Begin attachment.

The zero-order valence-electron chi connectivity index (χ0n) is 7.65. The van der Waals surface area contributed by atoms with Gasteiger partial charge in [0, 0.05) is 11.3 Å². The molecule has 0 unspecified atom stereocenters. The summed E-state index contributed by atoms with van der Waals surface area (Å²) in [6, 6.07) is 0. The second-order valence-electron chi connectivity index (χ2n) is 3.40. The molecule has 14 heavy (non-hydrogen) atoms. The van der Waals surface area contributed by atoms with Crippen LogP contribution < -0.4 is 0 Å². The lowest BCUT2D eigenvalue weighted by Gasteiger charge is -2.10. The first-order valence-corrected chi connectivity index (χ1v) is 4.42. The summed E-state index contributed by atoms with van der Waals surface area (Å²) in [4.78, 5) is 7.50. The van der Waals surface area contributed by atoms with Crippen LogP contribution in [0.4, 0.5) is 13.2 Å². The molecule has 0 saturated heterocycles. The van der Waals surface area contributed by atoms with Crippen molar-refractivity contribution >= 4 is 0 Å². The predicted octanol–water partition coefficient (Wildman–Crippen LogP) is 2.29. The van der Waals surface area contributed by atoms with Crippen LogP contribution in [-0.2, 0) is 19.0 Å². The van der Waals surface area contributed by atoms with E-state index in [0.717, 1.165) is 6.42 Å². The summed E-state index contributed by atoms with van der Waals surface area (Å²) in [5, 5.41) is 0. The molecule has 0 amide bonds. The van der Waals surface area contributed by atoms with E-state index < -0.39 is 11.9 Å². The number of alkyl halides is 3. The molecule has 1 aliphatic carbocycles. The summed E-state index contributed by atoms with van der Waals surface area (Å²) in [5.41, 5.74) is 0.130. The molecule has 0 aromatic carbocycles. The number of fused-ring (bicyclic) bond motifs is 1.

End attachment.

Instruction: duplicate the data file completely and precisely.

The zero-order valence-electron chi connectivity index (χ0n) is 7.65. The van der Waals surface area contributed by atoms with Gasteiger partial charge in [0, 0.05) is 11.3 Å². The molecule has 0 unspecified atom stereocenters. The summed E-state index contributed by atoms with van der Waals surface area (Å²) in [6, 6.07) is 0. The second-order valence-electron chi connectivity index (χ2n) is 3.40. The molecule has 14 heavy (non-hydrogen) atoms. The van der Waals surface area contributed by atoms with Crippen LogP contribution < -0.4 is 0 Å². The lowest BCUT2D eigenvalue weighted by Gasteiger charge is -2.10. The first-order valence-corrected chi connectivity index (χ1v) is 4.42. The summed E-state index contributed by atoms with van der Waals surface area (Å²) in [4.78, 5) is 7.50. The van der Waals surface area contributed by atoms with Crippen LogP contribution in [0.4, 0.5) is 13.2 Å². The molecule has 0 saturated heterocycles. The van der Waals surface area contributed by atoms with Crippen molar-refractivity contribution >= 4 is 0 Å². The predicted octanol–water partition coefficient (Wildman–Crippen LogP) is 2.29. The van der Waals surface area contributed by atoms with Crippen LogP contribution in [-0.2, 0) is 19.0 Å². The van der Waals surface area contributed by atoms with E-state index in [0.717, 1.165) is 6.42 Å². The summed E-state index contributed by atoms with van der Waals surface area (Å²) in [5, 5.41) is 0. The molecule has 0 amide bonds. The van der Waals surface area contributed by atoms with E-state index < -0.39 is 11.9 Å². The number of alkyl halides is 3. The molecule has 1 aliphatic carbocycles. The summed E-state index contributed by atoms with van der Waals surface area (Å²) in [5.41, 5.74) is 0.130. The molecule has 0 aromatic carbocycles. The number of fused-ring (bicyclic) bond motifs is 1.